After looking around all morning at dry kelp paddies, we got on some ponies (common dolphins) and landed 14 of those beautiful 25-45 lb. yellowfin tunas. Unfortunately, that was our only go-around on those things and they vanished. It didn't take us long to locate a beautiful kelp paddy and it was on like Donkey Kong. The mahi's bull-rushed us and they were a really nice grade too. I'd say that the majority of the fish were in the 15-22 lb. range and they put on quite the show. Not quite a kelp paddy off of Mag Bay action but plenty close enough. No matter where they are, they're the hardest fish to gaff and they get us all wet. After finishing up our Mexican limit on those things, the tuna got in on the action and bit very well for us. For the most part, they're footballs, but a couple standouts were landed after the initial melee had passed. Joe Gigliotti got himself another beauty and Jeff Hauser got himself a dandy too. Good job guys, way to give a hundred and ten percent. The two luckiest anglers of all were Hart Brauer and Skip Hess II a.k.a. "Skipper Jenkins". Hart and Skip were our luckiest of the lucky lambs today and landed themselves one wahoo each. Fine work, boys.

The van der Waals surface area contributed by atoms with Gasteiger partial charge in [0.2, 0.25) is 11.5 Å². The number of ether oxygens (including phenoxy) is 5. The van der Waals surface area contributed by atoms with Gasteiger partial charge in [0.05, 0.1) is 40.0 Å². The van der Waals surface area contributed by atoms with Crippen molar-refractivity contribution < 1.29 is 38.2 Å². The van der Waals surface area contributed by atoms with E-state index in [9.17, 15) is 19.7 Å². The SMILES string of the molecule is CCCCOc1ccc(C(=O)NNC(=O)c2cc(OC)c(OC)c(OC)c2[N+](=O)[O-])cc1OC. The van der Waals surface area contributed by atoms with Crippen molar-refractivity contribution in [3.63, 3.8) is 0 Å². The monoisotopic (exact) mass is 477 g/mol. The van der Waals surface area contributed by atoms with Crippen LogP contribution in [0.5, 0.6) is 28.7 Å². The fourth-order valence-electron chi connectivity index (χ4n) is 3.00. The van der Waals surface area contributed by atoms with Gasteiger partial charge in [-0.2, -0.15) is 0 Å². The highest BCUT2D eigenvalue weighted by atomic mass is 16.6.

So here we are. About to wrap up our second annual Gigliotti/Accurate 8-day adventure and we're going to bypass the bluefin zone. I know, I know. I'm as disappointed as anyone, but there's no reason to bomb up from where we are to the bluefin zone where the scores have been quite unflattering. The weather isn't very sweet right now either. What was a beautiful morning of bronzing quickly turned into jacket/slicker weather after lunch. As of now, we're traveling up the line to look at another area for a few hours to try and locate some more of those big ole yellowfins. Our ride is OK. We're not pounding or scooping the bow or anything but we're doing a little bouncing, like our car is on hydraulics in the ghetto. Hence, I'm listening to Backspin, channel 46 on SiriusXM radio - old school hip-hop. Bumpin'.
Wish us luck tomorrow and we'll give you a wrap-up report tomorrow. Peace out, homies.